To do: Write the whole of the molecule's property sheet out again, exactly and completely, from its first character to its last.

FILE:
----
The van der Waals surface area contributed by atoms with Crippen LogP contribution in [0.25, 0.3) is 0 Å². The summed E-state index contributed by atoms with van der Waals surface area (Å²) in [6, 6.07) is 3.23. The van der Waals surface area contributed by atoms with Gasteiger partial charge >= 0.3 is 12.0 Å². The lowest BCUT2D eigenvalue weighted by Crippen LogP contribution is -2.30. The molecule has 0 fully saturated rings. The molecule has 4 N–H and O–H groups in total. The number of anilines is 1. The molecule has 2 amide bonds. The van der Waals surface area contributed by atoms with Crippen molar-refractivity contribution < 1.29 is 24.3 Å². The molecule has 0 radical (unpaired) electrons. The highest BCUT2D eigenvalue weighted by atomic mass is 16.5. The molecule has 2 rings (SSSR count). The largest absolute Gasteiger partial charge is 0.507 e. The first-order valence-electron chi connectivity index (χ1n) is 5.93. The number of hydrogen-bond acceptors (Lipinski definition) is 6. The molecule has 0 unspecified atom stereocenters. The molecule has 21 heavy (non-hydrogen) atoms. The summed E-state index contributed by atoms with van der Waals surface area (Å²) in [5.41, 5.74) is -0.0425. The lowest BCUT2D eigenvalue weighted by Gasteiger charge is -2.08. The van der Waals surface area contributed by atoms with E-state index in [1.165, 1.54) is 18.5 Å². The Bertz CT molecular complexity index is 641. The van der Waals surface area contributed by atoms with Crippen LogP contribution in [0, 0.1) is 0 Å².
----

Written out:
The van der Waals surface area contributed by atoms with Crippen LogP contribution in [0.25, 0.3) is 0 Å². The summed E-state index contributed by atoms with van der Waals surface area (Å²) in [6, 6.07) is 3.23. The van der Waals surface area contributed by atoms with Gasteiger partial charge >= 0.3 is 12.0 Å². The lowest BCUT2D eigenvalue weighted by Crippen LogP contribution is -2.30. The molecule has 0 fully saturated rings. The molecule has 4 N–H and O–H groups in total. The number of anilines is 1. The molecule has 2 amide bonds. The van der Waals surface area contributed by atoms with Crippen molar-refractivity contribution < 1.29 is 24.3 Å². The molecule has 0 radical (unpaired) electrons. The highest BCUT2D eigenvalue weighted by atomic mass is 16.5. The molecule has 2 rings (SSSR count). The largest absolute Gasteiger partial charge is 0.507 e. The first-order valence-electron chi connectivity index (χ1n) is 5.93. The number of hydrogen-bond acceptors (Lipinski definition) is 6. The molecule has 0 unspecified atom stereocenters. The molecule has 21 heavy (non-hydrogen) atoms. The summed E-state index contributed by atoms with van der Waals surface area (Å²) in [5.41, 5.74) is -0.0425. The lowest BCUT2D eigenvalue weighted by Gasteiger charge is -2.08. The van der Waals surface area contributed by atoms with E-state index in [1.165, 1.54) is 18.5 Å². The Bertz CT molecular complexity index is 641. The van der Waals surface area contributed by atoms with Crippen LogP contribution in [0, 0.1) is 0 Å².